It is already Remembrance Day in Seoul, where Prime Minister Stephen Harper is visiting to take part in two days of G20 meetings.
But before the economic talks begin Thursday, he will join top British, Australian, French and South Korean officials to mark Remembrance Day at a Korean War Memorial.
The fighting ran from 1950-1953 at the height of the Cold War. A United Nations force sided with the South to defend against better-armed communists in the Soviet-occupied North.
The civil war - which even to this day is only at a ceasefire - could have been much worse. There were serious concerns, including from Canadians at the time, that the tactics and rhetoric of U.S. General Douglas MacArthur would trigger a third world war should China intervene on behalf of the North.
Canada contributed about 22,000 soldiers, as well as air and sea support. More than 516 Canadians died in the Korean War. Throughout the 60th anniversary, the Korean government has posted videos and posters across the country that specifically single out Canada's contribution for thanks.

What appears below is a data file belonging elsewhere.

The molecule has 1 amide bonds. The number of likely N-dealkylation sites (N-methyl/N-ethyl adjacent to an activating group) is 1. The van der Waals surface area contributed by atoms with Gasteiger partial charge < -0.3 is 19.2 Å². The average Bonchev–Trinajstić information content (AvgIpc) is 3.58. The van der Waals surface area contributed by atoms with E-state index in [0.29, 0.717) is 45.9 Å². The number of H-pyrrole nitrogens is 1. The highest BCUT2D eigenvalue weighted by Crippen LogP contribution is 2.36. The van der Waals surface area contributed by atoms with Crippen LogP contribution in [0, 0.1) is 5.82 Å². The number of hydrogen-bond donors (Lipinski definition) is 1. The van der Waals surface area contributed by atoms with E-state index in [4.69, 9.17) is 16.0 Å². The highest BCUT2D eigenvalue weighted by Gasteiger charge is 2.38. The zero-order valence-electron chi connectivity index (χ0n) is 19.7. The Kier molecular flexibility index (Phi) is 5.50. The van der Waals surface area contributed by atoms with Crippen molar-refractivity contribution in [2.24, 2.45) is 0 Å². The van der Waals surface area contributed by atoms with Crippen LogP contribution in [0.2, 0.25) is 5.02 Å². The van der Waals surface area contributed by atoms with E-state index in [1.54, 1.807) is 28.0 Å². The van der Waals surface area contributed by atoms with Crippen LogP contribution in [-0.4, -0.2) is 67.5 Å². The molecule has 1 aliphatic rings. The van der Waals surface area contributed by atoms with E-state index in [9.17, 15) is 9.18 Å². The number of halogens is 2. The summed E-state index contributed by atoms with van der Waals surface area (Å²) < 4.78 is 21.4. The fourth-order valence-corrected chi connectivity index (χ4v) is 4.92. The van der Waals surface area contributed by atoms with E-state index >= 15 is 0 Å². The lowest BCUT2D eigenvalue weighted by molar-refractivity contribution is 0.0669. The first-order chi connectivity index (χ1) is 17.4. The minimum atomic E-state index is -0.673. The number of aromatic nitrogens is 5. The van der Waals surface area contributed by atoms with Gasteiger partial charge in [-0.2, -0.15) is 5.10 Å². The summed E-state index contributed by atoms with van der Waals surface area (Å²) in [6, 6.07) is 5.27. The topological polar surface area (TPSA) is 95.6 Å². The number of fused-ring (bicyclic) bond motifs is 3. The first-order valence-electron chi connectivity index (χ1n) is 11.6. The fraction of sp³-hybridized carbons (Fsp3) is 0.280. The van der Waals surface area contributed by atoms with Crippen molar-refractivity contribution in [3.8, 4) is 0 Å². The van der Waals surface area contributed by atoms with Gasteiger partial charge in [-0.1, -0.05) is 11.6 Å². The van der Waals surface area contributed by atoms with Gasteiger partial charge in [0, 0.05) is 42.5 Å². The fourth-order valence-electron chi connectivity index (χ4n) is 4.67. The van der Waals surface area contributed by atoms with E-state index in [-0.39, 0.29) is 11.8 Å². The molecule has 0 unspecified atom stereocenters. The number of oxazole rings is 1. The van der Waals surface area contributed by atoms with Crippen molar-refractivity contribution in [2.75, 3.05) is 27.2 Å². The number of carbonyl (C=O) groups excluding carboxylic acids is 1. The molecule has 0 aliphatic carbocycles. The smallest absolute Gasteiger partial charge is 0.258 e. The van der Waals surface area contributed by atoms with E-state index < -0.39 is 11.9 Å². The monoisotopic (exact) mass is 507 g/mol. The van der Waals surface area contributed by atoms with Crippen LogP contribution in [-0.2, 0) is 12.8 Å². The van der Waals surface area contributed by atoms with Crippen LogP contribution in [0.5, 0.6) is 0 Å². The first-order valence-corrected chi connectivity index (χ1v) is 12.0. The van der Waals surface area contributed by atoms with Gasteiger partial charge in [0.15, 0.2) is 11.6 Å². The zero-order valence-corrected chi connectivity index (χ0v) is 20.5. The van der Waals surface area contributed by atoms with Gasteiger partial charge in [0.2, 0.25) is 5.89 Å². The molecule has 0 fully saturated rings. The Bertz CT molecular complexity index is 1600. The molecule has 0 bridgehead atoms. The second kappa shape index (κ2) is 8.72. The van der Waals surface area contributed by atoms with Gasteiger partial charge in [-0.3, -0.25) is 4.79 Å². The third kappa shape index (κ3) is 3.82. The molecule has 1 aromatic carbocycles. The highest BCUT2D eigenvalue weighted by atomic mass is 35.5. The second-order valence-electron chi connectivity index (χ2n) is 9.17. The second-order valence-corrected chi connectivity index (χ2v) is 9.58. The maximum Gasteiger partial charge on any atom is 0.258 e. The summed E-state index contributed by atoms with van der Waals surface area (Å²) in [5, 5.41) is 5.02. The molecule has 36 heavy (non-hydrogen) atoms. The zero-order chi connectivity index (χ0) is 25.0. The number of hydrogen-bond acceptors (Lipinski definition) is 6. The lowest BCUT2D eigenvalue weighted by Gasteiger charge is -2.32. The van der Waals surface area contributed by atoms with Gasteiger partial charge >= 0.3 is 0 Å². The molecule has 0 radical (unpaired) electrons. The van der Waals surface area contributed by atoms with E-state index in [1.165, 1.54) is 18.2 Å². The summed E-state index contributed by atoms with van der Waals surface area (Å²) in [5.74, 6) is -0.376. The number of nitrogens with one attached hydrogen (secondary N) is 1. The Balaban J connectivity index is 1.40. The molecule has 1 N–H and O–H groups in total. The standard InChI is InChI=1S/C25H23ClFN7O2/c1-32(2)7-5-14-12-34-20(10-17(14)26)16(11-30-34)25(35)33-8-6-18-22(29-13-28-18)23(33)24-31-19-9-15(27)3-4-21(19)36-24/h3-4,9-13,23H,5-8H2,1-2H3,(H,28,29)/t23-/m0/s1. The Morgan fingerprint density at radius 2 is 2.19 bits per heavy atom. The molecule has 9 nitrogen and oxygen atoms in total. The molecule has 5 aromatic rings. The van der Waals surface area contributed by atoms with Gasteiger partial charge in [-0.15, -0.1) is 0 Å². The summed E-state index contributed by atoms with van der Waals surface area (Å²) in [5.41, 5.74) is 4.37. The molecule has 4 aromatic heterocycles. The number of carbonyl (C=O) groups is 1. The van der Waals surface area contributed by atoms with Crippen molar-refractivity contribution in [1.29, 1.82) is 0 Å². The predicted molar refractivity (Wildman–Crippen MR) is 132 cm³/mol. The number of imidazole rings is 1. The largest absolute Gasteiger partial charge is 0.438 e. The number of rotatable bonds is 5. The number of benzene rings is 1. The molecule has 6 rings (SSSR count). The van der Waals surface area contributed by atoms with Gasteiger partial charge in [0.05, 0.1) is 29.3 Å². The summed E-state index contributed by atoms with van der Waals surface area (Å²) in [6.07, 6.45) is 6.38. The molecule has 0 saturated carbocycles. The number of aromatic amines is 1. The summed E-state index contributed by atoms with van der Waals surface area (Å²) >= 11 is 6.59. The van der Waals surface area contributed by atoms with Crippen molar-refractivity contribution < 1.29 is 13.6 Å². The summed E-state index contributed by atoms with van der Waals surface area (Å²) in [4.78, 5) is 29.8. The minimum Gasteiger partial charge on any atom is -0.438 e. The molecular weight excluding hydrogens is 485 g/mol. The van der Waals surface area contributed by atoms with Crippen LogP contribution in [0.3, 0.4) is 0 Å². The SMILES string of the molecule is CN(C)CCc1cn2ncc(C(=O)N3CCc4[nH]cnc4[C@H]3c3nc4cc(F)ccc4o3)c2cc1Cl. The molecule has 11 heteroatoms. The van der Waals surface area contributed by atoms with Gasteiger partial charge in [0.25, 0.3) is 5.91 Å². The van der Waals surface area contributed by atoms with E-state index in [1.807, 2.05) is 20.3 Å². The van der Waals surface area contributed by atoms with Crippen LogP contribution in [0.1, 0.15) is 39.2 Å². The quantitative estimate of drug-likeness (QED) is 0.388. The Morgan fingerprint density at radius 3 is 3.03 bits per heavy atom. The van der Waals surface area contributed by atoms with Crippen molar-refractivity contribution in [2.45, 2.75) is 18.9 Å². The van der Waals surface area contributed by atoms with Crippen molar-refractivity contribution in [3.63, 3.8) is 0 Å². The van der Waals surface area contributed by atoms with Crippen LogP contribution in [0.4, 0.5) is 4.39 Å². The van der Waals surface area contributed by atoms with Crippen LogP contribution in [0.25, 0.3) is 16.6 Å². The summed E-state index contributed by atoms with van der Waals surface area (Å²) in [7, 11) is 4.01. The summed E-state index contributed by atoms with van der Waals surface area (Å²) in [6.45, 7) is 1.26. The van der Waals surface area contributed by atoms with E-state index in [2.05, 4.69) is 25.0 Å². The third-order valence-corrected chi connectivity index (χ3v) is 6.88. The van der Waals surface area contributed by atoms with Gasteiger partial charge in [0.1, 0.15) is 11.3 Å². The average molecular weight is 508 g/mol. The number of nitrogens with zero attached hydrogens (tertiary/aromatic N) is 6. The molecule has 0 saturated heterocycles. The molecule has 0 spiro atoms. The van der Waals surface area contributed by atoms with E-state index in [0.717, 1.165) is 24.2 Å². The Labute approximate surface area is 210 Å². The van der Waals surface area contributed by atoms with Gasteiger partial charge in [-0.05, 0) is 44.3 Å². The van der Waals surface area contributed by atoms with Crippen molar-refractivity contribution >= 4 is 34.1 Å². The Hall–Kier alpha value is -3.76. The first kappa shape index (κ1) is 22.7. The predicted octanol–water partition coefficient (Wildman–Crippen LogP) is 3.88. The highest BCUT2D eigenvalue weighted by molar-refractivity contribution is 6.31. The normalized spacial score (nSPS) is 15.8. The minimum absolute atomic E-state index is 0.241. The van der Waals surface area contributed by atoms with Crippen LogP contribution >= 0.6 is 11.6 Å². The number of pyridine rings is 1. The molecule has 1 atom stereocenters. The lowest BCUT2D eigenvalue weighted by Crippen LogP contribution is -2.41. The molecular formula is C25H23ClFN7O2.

Yet Canada's large contribution came only after pressure from the Americans. Initially, Canada only pledged three destroyers and an air-transport squadron. Opposition parties also pressured prime minister Louis St. Laurent to expand Canada's contribution.
One question hanging over the event is when Mr. Harper will break his silence on a modern day decision of Canadian troop deployment in response to U.S. pressure.
Mr. Harper has yet to comment on his government's decision to consider leaving troops in Afghanistan beyond the planned 2011 pull-out date to help train the Afghan army. The move was announced by Defence Minister Peter MacKay on Sunday and confirmed by Mr. Harper's spokesman, Dimitri Soudas, this week.
Critics complain that leaving troops behind, even in a training capacity, would be a complete reversal of clear comments made by Mr. Harper himself, as recently as this year, ruling out any kind of Canadian military presence in Afghanistan beyond 2011.
Yet Mr. Harper has been quiet on the issue. The Prime Minister did not take any questions at a Winnipeg event Tuesday, even though it was to announce a cross-Canada listening tour in advance of the 2011 budget.
The team of Ottawa-based reporters travelling with the Prime Minister to the G20 summit were kept at the airport while Mr. Harper made the stop in Winnipeg, where a federal by-election is under way.
So far, Mr. Harper's team has yet to schedule a question and answer session with reporters at the G20. The Prime Minister will have to decide soon whether he will explain Canada's new position on Afghanistan on Remembrance Day.Report Typo/Error